Spain’s rebel players report for training under sanctions threat

Some of the rebel players from Spain’s World Cup-winning women’s squad who had threatened to boycott the national team in a push to stamp out sexism and gender inequality on Tuesday reported for training under the threat of being sanctioned.

Misa Rodriguez, Olga Carmona, Oihane Hernandez, Eva Navarro and Tere Abelleira, who had previously said they would not play for the team until further changes were applied at the Spanish football federation (RFEF), arrived at a hotel near Madrid’s airport.

The five were named in the squad ahead of a Nations League match against Sweden on Friday by new coach Montse Tome despite signing a statement last week calling for more heads to roll at the RFEF beyond former President Luis Rubiales and former coach Jorge Vilda.

Jenni Hermoso, the player at the centre of the scandal after Rubiales grabbed her head and kissed her on her lips, sparking fury over sexist attitudes toward women footballers, on Monday accused the RFEF of trying to divide and manipulate the players.

She said they did this by threatening them with legal and economic consequences if they refused to play.

Should they refuse the call-up, the players could face fines of up 30,000 euros ($32,000) and the suspension of their federation licence for two to 15 years, according to Spain’s Sports Act.

Two sources close to players said they were expecting the whole squad to report in view of the threat of sanctions.

Asked as she arrived at the hotel whether she was happy to have been selected for the team, Misa Rodriguez replied: “No.”

Hermoso was not on the squad list announced by new coach Montse Tome on Monday, which included 15 of the 23 cup-winning players.

Twenty of those on Monday’s squad list had signed a statement on Friday saying they were not satisfied with the departure of Rubiales and coach Vilda and called for more sackings at the federation.

Hermoso, who according to Tome was not selected in order to protect her, on Monday offered her support to teammates “who have been caught by surprise and forced to react to another unfortunate situation caused by the people who continue to make decisions within the RFEF.”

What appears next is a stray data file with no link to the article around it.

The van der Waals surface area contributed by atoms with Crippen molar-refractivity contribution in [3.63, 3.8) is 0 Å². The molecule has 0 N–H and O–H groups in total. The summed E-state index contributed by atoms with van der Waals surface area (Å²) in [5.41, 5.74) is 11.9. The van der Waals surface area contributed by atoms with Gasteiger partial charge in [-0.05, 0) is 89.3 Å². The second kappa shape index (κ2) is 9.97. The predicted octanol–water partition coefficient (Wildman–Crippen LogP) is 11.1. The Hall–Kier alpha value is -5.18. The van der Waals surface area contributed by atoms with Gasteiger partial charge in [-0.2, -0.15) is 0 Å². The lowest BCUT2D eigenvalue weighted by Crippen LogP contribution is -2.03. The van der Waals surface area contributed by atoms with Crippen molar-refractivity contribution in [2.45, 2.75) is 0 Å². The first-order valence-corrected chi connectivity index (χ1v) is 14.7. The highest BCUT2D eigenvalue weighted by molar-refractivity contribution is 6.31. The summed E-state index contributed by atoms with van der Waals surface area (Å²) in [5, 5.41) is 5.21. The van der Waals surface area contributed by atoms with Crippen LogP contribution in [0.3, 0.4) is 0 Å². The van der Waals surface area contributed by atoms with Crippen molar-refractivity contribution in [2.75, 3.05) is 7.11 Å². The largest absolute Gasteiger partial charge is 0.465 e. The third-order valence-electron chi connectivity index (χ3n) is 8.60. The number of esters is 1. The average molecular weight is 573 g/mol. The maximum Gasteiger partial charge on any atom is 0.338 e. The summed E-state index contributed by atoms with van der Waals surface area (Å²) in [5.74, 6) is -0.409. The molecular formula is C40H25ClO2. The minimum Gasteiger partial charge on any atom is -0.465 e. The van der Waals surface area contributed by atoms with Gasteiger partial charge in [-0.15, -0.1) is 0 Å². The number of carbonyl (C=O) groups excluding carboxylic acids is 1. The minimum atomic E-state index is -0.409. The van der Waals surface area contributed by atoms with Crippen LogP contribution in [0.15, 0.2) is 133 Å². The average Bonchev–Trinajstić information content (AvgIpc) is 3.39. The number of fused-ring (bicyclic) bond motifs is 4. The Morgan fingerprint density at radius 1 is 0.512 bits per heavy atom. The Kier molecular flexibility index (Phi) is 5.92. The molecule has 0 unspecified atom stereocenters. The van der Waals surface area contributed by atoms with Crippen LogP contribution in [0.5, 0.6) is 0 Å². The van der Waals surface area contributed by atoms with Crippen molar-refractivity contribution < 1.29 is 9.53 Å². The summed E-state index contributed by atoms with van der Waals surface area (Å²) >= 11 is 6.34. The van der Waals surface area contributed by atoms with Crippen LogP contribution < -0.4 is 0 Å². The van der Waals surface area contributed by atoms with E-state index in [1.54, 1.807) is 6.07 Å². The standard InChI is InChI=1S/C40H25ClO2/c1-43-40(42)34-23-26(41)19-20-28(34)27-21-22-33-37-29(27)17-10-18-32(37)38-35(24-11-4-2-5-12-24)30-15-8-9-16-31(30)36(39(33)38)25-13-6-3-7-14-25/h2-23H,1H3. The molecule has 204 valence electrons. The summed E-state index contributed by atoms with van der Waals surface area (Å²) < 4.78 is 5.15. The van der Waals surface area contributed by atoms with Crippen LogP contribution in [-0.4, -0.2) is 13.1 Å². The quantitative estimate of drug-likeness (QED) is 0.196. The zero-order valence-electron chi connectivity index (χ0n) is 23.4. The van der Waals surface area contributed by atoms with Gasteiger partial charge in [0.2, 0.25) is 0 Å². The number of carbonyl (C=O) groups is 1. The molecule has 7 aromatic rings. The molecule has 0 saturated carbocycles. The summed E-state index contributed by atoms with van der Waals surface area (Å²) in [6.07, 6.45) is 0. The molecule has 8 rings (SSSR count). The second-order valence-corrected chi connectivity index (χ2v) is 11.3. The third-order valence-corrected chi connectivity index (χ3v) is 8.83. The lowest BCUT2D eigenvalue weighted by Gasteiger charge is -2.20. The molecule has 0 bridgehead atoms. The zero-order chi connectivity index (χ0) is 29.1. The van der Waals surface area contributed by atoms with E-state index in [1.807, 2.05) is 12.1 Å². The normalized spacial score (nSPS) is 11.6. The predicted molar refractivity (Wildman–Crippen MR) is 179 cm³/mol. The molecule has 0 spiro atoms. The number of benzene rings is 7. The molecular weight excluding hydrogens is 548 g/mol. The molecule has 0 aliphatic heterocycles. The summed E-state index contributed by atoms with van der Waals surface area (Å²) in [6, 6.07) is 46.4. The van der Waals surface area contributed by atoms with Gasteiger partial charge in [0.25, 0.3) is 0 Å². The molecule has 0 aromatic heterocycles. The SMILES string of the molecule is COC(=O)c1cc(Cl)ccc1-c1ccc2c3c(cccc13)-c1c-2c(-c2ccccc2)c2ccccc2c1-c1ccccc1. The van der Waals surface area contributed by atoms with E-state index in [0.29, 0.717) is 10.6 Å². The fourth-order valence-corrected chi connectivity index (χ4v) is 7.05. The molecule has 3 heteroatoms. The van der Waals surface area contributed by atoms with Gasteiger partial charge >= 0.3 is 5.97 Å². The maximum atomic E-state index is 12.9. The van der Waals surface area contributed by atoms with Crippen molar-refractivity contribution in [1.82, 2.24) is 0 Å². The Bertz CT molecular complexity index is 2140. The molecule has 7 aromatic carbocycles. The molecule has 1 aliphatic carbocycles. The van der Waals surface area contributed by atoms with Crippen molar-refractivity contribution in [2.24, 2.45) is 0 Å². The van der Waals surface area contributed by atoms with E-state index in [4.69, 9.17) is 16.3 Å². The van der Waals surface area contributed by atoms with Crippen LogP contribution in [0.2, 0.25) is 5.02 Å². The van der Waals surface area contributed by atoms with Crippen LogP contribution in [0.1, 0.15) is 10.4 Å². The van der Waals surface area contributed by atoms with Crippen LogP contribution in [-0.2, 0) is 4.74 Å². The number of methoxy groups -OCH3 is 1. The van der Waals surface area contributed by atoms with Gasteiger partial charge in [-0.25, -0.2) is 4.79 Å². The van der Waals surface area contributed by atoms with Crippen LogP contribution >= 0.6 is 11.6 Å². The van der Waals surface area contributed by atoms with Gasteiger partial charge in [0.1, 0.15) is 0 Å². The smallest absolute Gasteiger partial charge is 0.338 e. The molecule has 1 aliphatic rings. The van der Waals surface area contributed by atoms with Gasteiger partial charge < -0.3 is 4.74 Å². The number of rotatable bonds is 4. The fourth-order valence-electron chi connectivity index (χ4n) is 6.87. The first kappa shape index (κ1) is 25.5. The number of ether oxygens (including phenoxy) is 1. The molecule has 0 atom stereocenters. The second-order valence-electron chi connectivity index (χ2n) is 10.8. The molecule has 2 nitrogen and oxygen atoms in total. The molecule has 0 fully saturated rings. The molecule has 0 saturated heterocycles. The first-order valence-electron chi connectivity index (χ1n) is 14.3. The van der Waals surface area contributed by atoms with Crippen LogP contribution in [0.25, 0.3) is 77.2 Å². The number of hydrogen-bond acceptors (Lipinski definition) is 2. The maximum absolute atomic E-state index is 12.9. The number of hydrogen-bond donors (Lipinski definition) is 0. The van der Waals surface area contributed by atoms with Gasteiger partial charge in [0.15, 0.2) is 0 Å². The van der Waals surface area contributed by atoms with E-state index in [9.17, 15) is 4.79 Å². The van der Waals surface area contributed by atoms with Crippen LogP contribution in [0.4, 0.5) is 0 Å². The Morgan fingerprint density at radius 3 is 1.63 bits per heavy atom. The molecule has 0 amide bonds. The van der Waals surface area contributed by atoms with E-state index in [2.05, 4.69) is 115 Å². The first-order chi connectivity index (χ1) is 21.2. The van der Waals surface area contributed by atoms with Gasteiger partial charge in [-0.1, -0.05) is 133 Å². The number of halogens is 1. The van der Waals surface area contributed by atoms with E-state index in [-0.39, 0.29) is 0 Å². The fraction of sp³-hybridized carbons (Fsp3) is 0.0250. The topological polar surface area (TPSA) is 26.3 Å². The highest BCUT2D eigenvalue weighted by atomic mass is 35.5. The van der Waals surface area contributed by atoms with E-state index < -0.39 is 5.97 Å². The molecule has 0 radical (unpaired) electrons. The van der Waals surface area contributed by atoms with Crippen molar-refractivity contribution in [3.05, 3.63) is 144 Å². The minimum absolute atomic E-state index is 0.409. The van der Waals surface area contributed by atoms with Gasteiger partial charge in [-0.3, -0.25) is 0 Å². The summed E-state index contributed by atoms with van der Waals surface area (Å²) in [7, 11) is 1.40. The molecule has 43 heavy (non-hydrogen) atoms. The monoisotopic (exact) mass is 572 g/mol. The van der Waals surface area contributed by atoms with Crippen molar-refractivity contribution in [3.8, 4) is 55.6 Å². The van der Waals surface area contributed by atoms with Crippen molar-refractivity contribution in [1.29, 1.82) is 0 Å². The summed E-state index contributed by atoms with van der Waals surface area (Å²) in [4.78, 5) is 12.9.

Victor Francos, head of the state-run national sports agency, said on Monday the government would have no option but to apply the sanctions as stipulated in the law.

“If the players do not show up, the government must apply the law. I’m sorry to say so, but we must do what we have to do,” Francos told SER radio station.

Sweden’s women’s team will support Spain players if they boycott match

Sweden’s women’s team will support their Spain counterparts if they decide to boycott their Nations League fixture this week, midfielder Filippa Angeldahl said on Tuesday.

After most of Spain’s World Cup-winning squad were called up on Monday the players said they would continue their boycott of the national team, though some reported for training under the threat of being sanctioned.

The boycott came after Spanish football federation (RFEF) President Luis Rubiales, who has since resigned, kissed player Jenni Hermoso on the lips during the World Cup trophy presentation ceremony in Australia.

Spain play Sweden in Gothenburg on Friday before taking on Switzerland in Cordoba next Tuesday as they make their debut in the Nations League, a competition that will determine which European teams qualify for the 2024 Paris Olympics.

Speaking about the possibility of Spain boycotting the match, Angeldahl told reporters: “It is a very difficult situation.

“They should know that they have all the support they need, that other countries support them in whatever decision they choose to take.

“If they feel they have to stage a boycott so that something gets done, obviously we will support them … I don’t think anyone wants to go through something like this. I think that mentally it takes a lot out of them.”

When asked if Sweden would boycott the match, Angeldahl said that was a decision for “other people higher up”.

Coach Peter Gerhardsson said the potential boycott had not affected Sweden’s preparations for the match.

“Naturally, we’d like to have that information but it isn’t anything that I need for this training session or for tomorrow,” Gerhardsson said.

“We haven’t even talked about it today and are not going to talk about it tomorrow either.”


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